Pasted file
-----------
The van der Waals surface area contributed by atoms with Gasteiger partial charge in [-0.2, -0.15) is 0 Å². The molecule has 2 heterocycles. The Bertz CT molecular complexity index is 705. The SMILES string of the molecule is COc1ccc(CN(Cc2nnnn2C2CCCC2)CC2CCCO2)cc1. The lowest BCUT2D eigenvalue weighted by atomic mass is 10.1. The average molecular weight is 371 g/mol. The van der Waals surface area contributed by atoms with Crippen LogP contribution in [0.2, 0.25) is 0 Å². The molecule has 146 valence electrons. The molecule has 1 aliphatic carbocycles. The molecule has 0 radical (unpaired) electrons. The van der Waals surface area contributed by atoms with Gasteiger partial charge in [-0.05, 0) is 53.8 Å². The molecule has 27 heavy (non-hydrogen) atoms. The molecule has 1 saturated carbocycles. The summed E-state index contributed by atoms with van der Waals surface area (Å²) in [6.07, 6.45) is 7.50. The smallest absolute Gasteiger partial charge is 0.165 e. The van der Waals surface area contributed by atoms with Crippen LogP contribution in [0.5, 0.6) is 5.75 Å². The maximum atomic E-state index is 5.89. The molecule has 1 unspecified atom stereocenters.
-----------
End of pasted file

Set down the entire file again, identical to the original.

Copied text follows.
The van der Waals surface area contributed by atoms with Gasteiger partial charge in [-0.2, -0.15) is 0 Å². The molecule has 2 heterocycles. The Bertz CT molecular complexity index is 705. The SMILES string of the molecule is COc1ccc(CN(Cc2nnnn2C2CCCC2)CC2CCCO2)cc1. The lowest BCUT2D eigenvalue weighted by atomic mass is 10.1. The average molecular weight is 371 g/mol. The van der Waals surface area contributed by atoms with Crippen LogP contribution in [0.2, 0.25) is 0 Å². The molecule has 146 valence electrons. The molecule has 1 aliphatic carbocycles. The molecule has 0 radical (unpaired) electrons. The van der Waals surface area contributed by atoms with Gasteiger partial charge in [-0.05, 0) is 53.8 Å². The molecule has 27 heavy (non-hydrogen) atoms. The molecule has 1 saturated carbocycles. The summed E-state index contributed by atoms with van der Waals surface area (Å²) in [6.07, 6.45) is 7.50. The smallest absolute Gasteiger partial charge is 0.165 e. The van der Waals surface area contributed by atoms with Crippen LogP contribution in [0.5, 0.6) is 5.75 Å². The maximum atomic E-state index is 5.89. The molecule has 1 unspecified atom stereocenters.